Get 1 more page view just for clicking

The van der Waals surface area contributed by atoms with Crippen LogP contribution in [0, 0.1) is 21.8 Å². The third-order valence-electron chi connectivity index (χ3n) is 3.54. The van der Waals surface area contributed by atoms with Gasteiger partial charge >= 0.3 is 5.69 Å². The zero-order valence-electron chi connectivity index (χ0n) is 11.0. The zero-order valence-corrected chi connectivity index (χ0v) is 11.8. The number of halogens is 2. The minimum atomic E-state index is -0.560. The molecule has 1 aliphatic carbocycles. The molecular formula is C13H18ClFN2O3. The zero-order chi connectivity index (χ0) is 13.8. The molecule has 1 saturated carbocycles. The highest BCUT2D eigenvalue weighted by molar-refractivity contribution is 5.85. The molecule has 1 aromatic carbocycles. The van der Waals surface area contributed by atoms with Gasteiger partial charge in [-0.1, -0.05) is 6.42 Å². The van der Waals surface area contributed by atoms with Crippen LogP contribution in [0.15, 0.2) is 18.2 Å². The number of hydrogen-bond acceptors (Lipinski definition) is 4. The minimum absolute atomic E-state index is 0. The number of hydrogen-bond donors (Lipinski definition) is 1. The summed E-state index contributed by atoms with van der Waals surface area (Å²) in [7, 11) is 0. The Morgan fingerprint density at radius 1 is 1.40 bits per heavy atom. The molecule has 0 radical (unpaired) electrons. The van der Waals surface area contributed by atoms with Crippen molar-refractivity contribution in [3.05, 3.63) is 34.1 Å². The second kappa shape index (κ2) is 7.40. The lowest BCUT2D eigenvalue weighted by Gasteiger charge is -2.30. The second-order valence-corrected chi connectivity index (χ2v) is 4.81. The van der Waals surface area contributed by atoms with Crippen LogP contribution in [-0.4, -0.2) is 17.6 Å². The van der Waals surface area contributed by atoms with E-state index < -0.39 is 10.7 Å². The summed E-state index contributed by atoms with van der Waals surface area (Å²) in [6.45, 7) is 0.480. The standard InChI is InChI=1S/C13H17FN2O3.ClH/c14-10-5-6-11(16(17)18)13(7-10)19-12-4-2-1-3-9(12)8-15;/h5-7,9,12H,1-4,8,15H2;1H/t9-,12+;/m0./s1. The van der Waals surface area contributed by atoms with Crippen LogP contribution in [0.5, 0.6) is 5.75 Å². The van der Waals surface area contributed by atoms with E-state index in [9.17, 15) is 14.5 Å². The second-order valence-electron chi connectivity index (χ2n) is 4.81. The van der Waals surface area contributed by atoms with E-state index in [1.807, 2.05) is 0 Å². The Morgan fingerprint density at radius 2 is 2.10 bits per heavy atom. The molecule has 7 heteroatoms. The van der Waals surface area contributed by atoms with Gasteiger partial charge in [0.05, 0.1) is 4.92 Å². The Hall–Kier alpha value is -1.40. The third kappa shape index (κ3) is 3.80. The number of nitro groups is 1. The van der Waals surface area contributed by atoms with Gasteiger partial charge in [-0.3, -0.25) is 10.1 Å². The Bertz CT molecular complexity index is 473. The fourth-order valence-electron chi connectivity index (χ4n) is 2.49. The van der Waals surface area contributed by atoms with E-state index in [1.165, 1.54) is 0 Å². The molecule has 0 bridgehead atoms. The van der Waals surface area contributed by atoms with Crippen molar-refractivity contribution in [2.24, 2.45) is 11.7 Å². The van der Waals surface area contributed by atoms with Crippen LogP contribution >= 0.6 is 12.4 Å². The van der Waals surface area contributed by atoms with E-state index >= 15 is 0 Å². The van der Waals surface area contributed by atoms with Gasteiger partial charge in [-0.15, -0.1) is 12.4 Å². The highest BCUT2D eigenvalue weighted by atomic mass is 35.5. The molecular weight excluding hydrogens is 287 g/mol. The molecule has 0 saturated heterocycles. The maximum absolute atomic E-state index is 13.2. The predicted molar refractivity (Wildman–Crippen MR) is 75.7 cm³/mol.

to like us on Facebook